Baby bottle tooth decay is the severe decay of the baby teeth of infants and young children. It occurs with the frequent and prolonged exposure to drinks that contain sugar (this includes natural sugars found in breast milk, formula, soda, and fruit juices). The sugar in these liquids coats your child’s teeth and turns into acid. The acid attacks the enamel on the teeth. This causes your child to get cavities.
Most people understand the importance of keeping your teeth healthy. It prevents cavities and helps keep your teeth in your mouth for years to come. Here are some tips to help your child keep up with their dental health.
Being a new parent presents many challenges, from feeding to changing to healthcare, and even oral care. There’s a lot to learn, and it’s okay to ask questions along the way. While you may not always be able to turn to a grandparent or partner for advice, you can always turn to a professional for information on your child’s needs. Your child’s pediatric dentist can answer quite a lot for you, and they likely know what you may have questions about. Here are a few questions that might come up on (or before) your first visit to the pediatric dentist.
When you go to the dentist, it can seem like they’re using strange sci-fi tech to take care of your teeth. There may be strange products used to clean or weird looking equipment you’re not sure about. Here are a couple things dentists use to keep their patients’ teeth bright and healthy.
It seems like so many dental tips for children require purchasing some new toothbrush or sticker chart. For those looking to save money, or keep from going out unnecessarily in a pandemic, here are a couple tips you can start using right away.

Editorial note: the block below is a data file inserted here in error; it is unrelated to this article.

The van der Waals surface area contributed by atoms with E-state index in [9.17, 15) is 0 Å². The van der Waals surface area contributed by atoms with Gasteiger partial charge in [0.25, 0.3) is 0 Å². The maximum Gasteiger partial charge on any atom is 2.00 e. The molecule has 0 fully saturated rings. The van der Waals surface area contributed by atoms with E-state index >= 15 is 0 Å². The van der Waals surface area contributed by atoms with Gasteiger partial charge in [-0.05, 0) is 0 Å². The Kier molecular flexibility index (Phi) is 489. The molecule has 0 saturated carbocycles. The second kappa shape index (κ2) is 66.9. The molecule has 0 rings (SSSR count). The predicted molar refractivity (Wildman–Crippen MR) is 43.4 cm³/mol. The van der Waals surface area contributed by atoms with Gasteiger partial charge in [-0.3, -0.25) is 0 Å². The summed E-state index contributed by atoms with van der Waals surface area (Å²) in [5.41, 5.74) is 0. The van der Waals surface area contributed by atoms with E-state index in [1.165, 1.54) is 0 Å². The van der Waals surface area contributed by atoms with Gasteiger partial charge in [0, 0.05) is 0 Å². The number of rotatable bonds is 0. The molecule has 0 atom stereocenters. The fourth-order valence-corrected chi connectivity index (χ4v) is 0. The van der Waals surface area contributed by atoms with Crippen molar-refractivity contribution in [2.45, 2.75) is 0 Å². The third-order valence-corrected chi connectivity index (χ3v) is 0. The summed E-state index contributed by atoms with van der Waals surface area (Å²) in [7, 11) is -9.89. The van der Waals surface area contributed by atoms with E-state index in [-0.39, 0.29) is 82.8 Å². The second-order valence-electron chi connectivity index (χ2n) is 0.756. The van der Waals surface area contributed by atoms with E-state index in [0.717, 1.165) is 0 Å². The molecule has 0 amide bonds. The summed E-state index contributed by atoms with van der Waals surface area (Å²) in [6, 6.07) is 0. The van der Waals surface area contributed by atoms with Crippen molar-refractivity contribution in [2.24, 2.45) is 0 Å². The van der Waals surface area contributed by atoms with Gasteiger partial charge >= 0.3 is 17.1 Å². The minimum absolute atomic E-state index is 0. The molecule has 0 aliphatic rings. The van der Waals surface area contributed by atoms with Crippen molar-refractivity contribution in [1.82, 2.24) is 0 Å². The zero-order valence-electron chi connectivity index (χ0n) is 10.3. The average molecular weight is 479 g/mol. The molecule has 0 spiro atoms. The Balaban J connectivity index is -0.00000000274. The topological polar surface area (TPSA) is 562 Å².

Teeth should be cleaned from the moment they first appear in a child’s mouth. For teething infants, this job is up to the parents. But when can the parents pass the job onto the child? Let’s look at a quick overview of brushing habits throughout the early years and when children can take on the task themselves.
Everything that comes into contact with your teeth can affect their health. While some of these dietary items may be well-known, others could surprise you. Here are 5 dietary choices that could harm your child’s teeth.
Parents know the importance of brushing. They begin brushing their baby’s teeth the first moment they break through the gums and teach their children the importance of brushing their teeth later on. The importance of flossing, however, often goes overlooked. Flossing out food particles between teeth can polish the sides of the tooth and irreversible tooth decay. But how soon should a child be flossing? And how can parents instill the behavior?
"Preventative care" is a kind of catch-all term for the daily habits you undertake to maintain your oral health. This includes brushing your teeth, flossing, and limiting your intake of certain acidic and sugary foods and beverages.
Whether you’re a new or repeat parent, one of the major milestones you can expect from your child’s development is the appearance of baby (or primary) teeth. While the time it takes for baby teeth to appear, also called “tooth eruption,” can vary for every child, it’s something that most parents can expect to happen within the first year of their child’s life.